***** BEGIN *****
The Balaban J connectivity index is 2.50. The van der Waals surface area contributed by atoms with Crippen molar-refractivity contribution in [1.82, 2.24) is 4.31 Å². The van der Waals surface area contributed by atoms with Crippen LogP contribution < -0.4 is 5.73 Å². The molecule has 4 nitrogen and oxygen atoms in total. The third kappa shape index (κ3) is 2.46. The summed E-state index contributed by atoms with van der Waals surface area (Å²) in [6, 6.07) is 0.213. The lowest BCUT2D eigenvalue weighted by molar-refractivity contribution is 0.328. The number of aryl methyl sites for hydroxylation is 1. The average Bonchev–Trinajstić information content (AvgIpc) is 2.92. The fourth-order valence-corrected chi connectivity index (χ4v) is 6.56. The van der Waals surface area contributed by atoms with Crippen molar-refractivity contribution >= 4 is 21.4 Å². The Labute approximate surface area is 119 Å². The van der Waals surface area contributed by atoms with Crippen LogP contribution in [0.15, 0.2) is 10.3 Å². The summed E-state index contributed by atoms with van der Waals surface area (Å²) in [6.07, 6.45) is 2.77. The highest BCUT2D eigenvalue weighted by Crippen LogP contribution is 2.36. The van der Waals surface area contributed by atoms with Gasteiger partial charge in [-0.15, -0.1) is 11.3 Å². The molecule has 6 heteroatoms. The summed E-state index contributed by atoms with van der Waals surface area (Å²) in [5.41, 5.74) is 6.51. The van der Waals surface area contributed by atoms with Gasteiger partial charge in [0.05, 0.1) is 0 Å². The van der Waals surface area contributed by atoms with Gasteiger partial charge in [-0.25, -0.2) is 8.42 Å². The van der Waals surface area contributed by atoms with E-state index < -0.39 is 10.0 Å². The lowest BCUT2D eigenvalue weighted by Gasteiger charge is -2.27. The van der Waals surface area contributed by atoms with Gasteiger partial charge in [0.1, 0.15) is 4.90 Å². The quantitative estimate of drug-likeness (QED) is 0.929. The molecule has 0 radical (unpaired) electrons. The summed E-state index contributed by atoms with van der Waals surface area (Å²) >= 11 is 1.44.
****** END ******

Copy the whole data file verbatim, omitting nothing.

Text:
The Balaban J connectivity index is 2.50. The van der Waals surface area contributed by atoms with Crippen molar-refractivity contribution in [1.82, 2.24) is 4.31 Å². The van der Waals surface area contributed by atoms with Crippen LogP contribution < -0.4 is 5.73 Å². The molecule has 4 nitrogen and oxygen atoms in total. The third kappa shape index (κ3) is 2.46. The summed E-state index contributed by atoms with van der Waals surface area (Å²) in [6, 6.07) is 0.213. The lowest BCUT2D eigenvalue weighted by molar-refractivity contribution is 0.328. The number of aryl methyl sites for hydroxylation is 1. The average Bonchev–Trinajstić information content (AvgIpc) is 2.92. The fourth-order valence-corrected chi connectivity index (χ4v) is 6.56. The van der Waals surface area contributed by atoms with Crippen molar-refractivity contribution >= 4 is 21.4 Å². The Labute approximate surface area is 119 Å². The van der Waals surface area contributed by atoms with Crippen LogP contribution in [0.15, 0.2) is 10.3 Å². The summed E-state index contributed by atoms with van der Waals surface area (Å²) in [6.07, 6.45) is 2.77. The highest BCUT2D eigenvalue weighted by Crippen LogP contribution is 2.36. The van der Waals surface area contributed by atoms with Gasteiger partial charge in [-0.15, -0.1) is 11.3 Å². The molecule has 6 heteroatoms. The summed E-state index contributed by atoms with van der Waals surface area (Å²) in [5.41, 5.74) is 6.51. The van der Waals surface area contributed by atoms with Gasteiger partial charge in [0.05, 0.1) is 0 Å². The van der Waals surface area contributed by atoms with Gasteiger partial charge in [-0.25, -0.2) is 8.42 Å². The van der Waals surface area contributed by atoms with E-state index < -0.39 is 10.0 Å². The lowest BCUT2D eigenvalue weighted by Gasteiger charge is -2.27. The van der Waals surface area contributed by atoms with Gasteiger partial charge in [0.1, 0.15) is 4.90 Å². The quantitative estimate of drug-likeness (QED) is 0.929. The molecule has 0 radical (unpaired) electrons. The summed E-state index contributed by atoms with van der Waals surface area (Å²) >= 11 is 1.44.